Meanwhile the British veteran infantry weren’t being slowed by the river and were advancing as rapidly as there four inch move legs would carry them towards my heavy batter and conscripts. The conscripts finding their ammunition and slowed the advance and moved in for the kill routing the lead unit with overwhelming numbers.

However, the Horse Guards had now recovered and where within two inches of the flank of a conscript unit with a disordered one to pursue into if that broke. Which of course if would losing cohesion levels for flank charge, cavalry charging within two inches and then a test for being charged! My dice then paid me back for the Hussars with both conscript units passing CMTs to retire thus protecting their flanks and the disordered infantry recovering.

Kit’s army went over 30 per cent at that point and the Russians had another good win.

Third game: Phillip with Waterloo British and a lot of the Dutch Belgian Reserve Corps.

I won the roll to attack. I managed to put a building to the centre left and a small piece of rough in front of the central hill. This would allow me to focus my force to one side of the centre and limit Phillips ability to bring his larger number of units to bear on my flank.

Phillip deployed two batteries of artillery to the front of the hill and his British infantry (large and small veterans with guns and rifles I think) to the centre right with the Dutch Belgians to the rear and left. The British cavalry, small impetuous shock heavies with guns(?), were held back centrally.

I faced his centre with my conscripts, the other infantry division on the right and the cavalry held centrally waiting for an opportunity. I advanced fast on the right with my guns initially outflanking his and my infantry sweeping around the flank of his hill. He hung back with his British infantry, retired the guns and bought the heavy cavalry to the crest. The rest of his army lined up to go around the rough terrain in front of the hill and take my left flank.

My advancing cavalry forced his large infantry unit into square which my infantry took advantage of forcing them to retire from close range shooting. Unfortunately despite having their fire split between two units they managed to use their rifles to cut down my divisional general! There was some other action in my favour in the centre but it escapes me know. Phillip now had a log jam of units either retiring towards his LoC behind the hill amidst others who were seeking to move around to support flanking manoeuvres on my left.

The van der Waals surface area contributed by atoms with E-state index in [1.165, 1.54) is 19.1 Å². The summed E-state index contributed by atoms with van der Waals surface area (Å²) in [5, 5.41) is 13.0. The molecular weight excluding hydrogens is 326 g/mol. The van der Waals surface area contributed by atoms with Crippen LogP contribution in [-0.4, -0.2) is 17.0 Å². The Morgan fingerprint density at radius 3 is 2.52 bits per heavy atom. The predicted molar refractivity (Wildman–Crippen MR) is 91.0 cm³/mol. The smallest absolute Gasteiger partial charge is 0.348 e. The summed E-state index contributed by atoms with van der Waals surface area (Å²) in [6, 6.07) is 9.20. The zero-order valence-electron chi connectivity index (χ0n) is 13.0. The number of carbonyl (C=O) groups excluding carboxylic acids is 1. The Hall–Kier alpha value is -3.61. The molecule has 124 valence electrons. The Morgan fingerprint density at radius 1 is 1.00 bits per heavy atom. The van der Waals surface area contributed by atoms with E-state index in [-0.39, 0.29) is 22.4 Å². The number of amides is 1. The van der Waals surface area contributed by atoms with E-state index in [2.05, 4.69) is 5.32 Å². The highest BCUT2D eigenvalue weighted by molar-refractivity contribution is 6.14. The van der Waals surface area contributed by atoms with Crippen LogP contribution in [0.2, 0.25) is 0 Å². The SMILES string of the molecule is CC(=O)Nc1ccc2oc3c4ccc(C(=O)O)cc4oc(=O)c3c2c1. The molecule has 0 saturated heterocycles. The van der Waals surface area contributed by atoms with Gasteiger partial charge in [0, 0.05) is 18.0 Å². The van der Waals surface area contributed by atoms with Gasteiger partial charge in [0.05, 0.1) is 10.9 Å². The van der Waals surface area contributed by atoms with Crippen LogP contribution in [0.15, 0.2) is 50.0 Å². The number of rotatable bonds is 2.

The dice gods repaid the misfortune of losing a general when my shock heavies routed a unit of his with some good dice. This rout with burst throughs and other testing broke his army. This action or something like it forced what seemed like 12 morale tests.

In the meantime Philip had captured my LoC with a light cavalry unit accompanied by a general. I ignored this threat to focus on my primary plan.

Good win for the Russians.

Fourth game: Keith with 1812 French Infantry.

Keith won the roll to attack.

Keith selected a lot of terrain and large pieces too. Fortunately for me not too much fell in my side leaving me some room to deploy and still be able to deploy with some mutual support. I could see Keith’s plan was to use the terrain to advance his skirmishers within striking distance and combine their fire with his artillery which had formed up in the gaps. I withdrew my forces outside of six inches of the terrain and stood firm.

After about an hour and a half, maybe two, Keith, having conducted some manoeuvring, decided that he wasn’t going to advance any further. Obviously fearing a repeat of the casualties of Borodino!

I decided that a 13-12 to me was better than the threat to my line of communications if I was late home for the BBQ Mrs Duncansky had planned, so graciously accepted Keith’s offer.

Fifth game: Mike Haycock 1814 French Infantry.

Mike won the roll to attack. Mike has a large army with maybe fourteen units. To counter than I deployed to make a line from the centre of my baseline and my defenders hill to sort of the centre of the board edge on my right flank. My conscripts held the hill, from behind of course, and my other infantry the right. The guns and light infantry the centre with the cavalry behind them waiting to spring into action. The Guard Hussars moved to protect the flank of the infantry on the right.